The Bush administration and the NRC have streamlined the permitting process for new nukes.  The NRC staff has recommended that the Early Site Permit(ESP) be issued to Dominion to allow it to build two new nuclear reactors at North Anna. The ESP allows Dominion to bank the site for 20 years without further public comment on the environmental suitability of the site. This hearing is one of the few opportunities for public input.  We want to send a resounding "NO" to NRC chair Nils J. Diaz & to Dominion CEO Thomas Capps.

    If you cannot attend the hearing, send written comments to Chief, Rules and Directives Branch, Division of Administrative Services, Office of
    Administration, Mailstop T-6D59, US Nuclear Regulatory Commission,Washington, D.C.22055-0001, or email (no later than March 1) to

    One can also sign a letter to the NRC against new nukes at North Anna at

    Directions from Richmond:  Take I64 W to Rte. 522 exit.  Take Rte. 522 to Mineral.  Turn left on Routes 208/22 toward Louisa.  The High School/ Middle School/Library complex will be on the left approx. 2-3 miles from Mineral.

    Directions from Charlottesville:  Take 64 E to Rte. 208. Take Rte. 208 into Louisa where it merges with Rte. 22.  Follow 208/22 toward Mineral. The High School/Middle School/ Library complex will be on the right.

    Carpools are meeting a 5 p.m. at the Albemarle County Office Building rear parking lot -- near the baseball field.

    This message comes from the People's Alliance for Clean Energy (PACE).  For additional information, please call (434) 409-6392 or visit or

    I may be thinking about taking the Bus, but I'm not taking the Omnibus, no sir, thanks, I'll walk.

    by emmasnacker on Fri Feb 11, 2005 at 06:58:10 AM PST

  •  For all the learned discussion (none)
    on how ok nukes are, the handling of the waste question continues to be sooooo BushCo. Until somebody has that contained, disposed of, or otherwise dealt with and solved, I have to continue to ask,
    What are you going to do with the waste?
    What are you going to do with the waste?
    What are you going to do with the waste?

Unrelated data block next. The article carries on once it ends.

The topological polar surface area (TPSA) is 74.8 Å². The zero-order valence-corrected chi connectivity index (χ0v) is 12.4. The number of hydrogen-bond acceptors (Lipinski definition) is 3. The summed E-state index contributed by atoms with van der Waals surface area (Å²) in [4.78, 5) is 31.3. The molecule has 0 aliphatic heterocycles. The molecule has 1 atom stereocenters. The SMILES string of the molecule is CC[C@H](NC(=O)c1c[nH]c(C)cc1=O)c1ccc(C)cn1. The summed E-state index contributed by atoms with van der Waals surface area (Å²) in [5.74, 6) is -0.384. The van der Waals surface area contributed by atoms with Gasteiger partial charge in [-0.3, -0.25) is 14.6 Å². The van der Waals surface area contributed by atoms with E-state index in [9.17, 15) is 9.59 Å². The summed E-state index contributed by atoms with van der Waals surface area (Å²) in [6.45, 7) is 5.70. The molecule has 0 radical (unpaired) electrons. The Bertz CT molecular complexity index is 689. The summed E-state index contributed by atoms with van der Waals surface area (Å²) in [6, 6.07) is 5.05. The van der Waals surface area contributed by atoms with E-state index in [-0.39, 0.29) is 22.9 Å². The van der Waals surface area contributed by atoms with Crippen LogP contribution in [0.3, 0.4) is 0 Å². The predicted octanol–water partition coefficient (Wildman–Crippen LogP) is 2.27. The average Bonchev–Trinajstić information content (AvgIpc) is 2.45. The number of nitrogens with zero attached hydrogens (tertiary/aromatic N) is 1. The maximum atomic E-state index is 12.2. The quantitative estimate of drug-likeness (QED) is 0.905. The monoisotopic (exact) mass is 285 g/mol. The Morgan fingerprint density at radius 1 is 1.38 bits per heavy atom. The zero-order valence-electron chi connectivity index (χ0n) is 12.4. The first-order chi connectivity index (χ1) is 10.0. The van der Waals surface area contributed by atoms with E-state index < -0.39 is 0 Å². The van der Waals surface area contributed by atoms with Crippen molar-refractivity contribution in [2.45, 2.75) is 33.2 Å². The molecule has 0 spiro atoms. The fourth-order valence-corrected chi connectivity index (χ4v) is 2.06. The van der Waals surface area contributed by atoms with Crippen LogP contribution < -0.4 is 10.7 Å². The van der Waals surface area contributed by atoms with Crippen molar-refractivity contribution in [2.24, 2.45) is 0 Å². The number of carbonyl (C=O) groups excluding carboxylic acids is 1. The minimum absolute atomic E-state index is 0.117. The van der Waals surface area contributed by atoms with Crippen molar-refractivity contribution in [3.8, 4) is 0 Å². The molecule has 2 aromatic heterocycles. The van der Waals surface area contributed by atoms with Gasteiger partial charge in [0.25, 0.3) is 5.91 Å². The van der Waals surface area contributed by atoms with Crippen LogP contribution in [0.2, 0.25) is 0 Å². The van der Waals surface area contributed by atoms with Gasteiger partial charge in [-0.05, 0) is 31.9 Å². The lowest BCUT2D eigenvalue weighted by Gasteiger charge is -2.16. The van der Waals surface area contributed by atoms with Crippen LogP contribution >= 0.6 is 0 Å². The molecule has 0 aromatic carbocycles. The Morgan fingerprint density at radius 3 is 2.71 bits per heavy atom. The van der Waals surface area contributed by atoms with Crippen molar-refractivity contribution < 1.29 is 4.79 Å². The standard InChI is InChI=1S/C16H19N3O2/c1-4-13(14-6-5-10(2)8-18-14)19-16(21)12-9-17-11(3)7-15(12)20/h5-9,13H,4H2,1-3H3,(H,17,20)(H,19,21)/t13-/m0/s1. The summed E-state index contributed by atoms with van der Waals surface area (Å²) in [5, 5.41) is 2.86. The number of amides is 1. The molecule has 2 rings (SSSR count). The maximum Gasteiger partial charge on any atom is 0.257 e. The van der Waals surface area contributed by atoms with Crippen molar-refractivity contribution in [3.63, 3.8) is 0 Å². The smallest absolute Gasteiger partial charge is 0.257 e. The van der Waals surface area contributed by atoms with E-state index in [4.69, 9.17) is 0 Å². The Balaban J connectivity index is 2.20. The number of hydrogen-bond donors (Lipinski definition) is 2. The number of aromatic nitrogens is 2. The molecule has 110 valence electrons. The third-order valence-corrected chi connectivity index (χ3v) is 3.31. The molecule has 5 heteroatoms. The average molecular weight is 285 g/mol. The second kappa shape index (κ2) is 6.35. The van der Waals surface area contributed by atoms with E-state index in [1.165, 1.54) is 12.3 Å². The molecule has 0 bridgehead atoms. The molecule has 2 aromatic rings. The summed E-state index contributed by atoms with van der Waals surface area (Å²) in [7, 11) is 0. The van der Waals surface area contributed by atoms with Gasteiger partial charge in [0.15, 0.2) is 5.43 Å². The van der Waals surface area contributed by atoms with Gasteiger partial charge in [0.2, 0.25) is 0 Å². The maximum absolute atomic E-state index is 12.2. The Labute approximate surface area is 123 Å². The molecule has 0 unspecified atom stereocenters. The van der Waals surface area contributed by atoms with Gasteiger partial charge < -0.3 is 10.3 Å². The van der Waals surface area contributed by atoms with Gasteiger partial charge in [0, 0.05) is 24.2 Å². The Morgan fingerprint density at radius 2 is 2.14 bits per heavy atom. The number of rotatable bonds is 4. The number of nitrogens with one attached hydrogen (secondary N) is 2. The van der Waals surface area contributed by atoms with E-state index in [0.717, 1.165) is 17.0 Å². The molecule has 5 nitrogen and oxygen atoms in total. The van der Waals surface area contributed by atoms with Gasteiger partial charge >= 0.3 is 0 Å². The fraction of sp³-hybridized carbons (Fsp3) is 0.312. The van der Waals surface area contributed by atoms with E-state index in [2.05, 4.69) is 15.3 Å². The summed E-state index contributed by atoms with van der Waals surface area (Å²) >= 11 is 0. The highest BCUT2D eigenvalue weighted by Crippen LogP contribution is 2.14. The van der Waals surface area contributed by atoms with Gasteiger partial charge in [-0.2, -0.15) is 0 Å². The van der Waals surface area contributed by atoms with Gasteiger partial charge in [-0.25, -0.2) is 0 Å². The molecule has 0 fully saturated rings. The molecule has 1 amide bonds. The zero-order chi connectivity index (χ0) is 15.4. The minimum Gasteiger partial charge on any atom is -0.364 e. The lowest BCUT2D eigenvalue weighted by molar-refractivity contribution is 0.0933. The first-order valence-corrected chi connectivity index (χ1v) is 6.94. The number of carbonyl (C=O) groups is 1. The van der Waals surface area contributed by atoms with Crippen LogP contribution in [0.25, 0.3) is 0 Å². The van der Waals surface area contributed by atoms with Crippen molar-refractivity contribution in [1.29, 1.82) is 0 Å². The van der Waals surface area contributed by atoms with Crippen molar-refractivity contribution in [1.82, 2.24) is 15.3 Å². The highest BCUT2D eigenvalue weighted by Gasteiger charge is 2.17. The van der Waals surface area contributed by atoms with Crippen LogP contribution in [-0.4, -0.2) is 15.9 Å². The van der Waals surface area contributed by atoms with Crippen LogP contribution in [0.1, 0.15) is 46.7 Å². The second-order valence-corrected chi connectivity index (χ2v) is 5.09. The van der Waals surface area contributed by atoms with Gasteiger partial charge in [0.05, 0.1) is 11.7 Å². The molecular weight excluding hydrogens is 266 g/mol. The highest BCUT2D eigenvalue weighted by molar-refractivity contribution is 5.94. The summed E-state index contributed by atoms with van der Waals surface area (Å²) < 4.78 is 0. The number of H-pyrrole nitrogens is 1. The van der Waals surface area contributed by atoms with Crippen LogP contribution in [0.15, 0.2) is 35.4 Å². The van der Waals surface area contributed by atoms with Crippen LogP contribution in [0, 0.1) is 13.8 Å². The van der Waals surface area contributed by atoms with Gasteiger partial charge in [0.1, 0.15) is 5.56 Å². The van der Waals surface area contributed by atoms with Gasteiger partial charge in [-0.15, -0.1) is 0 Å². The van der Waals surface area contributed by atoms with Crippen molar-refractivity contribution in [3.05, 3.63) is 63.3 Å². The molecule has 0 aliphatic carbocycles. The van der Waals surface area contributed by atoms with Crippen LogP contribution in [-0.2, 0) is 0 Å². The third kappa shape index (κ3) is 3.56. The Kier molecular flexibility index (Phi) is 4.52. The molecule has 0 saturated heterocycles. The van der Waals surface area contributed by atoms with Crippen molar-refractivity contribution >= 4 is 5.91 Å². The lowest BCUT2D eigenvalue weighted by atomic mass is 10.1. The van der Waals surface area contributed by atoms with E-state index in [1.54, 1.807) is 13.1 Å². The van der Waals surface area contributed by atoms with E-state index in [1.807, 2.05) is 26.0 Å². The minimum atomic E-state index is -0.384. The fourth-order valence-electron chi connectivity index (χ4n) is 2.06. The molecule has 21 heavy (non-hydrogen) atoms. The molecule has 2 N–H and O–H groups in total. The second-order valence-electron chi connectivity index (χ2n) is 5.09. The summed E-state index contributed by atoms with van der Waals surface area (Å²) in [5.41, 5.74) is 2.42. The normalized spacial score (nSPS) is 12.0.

Perhaps a new breakfast cereal for the kiddies? Only have to have breakfast half the time?

    I may be thinking about taking the Bus, but I'm not taking the Omnibus, no sir, thanks, I'll walk.

    by emmasnacker on Fri Feb 11, 2005 at 07:05:00 AM PST

    •  VERY valid question there! (none)
      Last week I asked for more information from a reader who mentioned containing waste in ceramic but have yet to hear anything more substantial. (If anyone has solid research here, please let us know!)

      Trust me, I am not saying nuclear power is "OK"--I have a lot of concerns and caveats that must be addressed before I'd consent to new nuclear reactors. I do, however, believe that nuclear power can be safe and environmentally friendly, if done right.

      And burying it under Yucca Mountain isn't necessarily doing it right, FWIW.

      New Fuel For Thought: Pebble Bed Reactors--The Good, The Bad, The Ugly. Read and discuss today!

      by lilithvf1998 on Fri Feb 11, 2005 at 10:24:28 AM PST

      [ Parent ]

      •  ceramics is interesting (none)
        After all, there have been some pretty ancient pots dug up. But mostly shards. Did they break before or after they were buried? Human action, or force of nature underground? They best be working on super ceramic for that. I will keep google-eye out for
        info.  It would be so fine for the problems to be solved. But I think it's just one of those things that are stronger than Humans at this point. And with the admin so anti science, things may get real bad. Trend seems to be get the long term, open ended license in place, and everything else be damned. Big Oil is the same as Big Nuke. We need not to lose sight of that one.

        I may be thinking about taking the Bus, but I'm not taking the Omnibus, no sir, thanks, I'll walk.

        by emmasnacker on Fri Feb 11, 2005 at 12:37:27 PM PST

        [ Parent ]

        •  Super-ceramics (none)
          Actually, there has been a lot of work into ceramics in the past few decades, to make them extremely strong, resistant to heat, etc. They've been used in applications ranging from the Space Shuttle's heat shield to armor plating. The Wikipedia has a great article on the subject. So I can see worthwhile nuclear waste containers being built from ceramics, perhaps in conjunction with other materials to help prevent leaks--say, maybe ceramic and metal layers alternating, as ceramics are strong under compression but do not handle shear well and vice versa.

          But I agree, it does not serve us well for the status quo to be maintained, even if all they do is swap one type of fuel for another. Alternatives need to be developed--as I pointed out in the first FFT, there is no one ideal energy source, so we need as many alternatives as we can.

          New Fuel For Thought: Pebble Bed Reactors--The Good, The Bad, The Ugly. Read and discuss today!

          by lilithvf1998 on Fri Feb 11, 2005 at 01:02:23 PM PST

          [ Parent ]

  •  Very sorry I missed this (none)
    It slipped by me when it was still "recommendable," otherwise I'd have hit the button ten times.  A wealth of information.

    You don't mind if I steal heavily from you in my next post on energy, hmmm?

    Seriously -- good diary.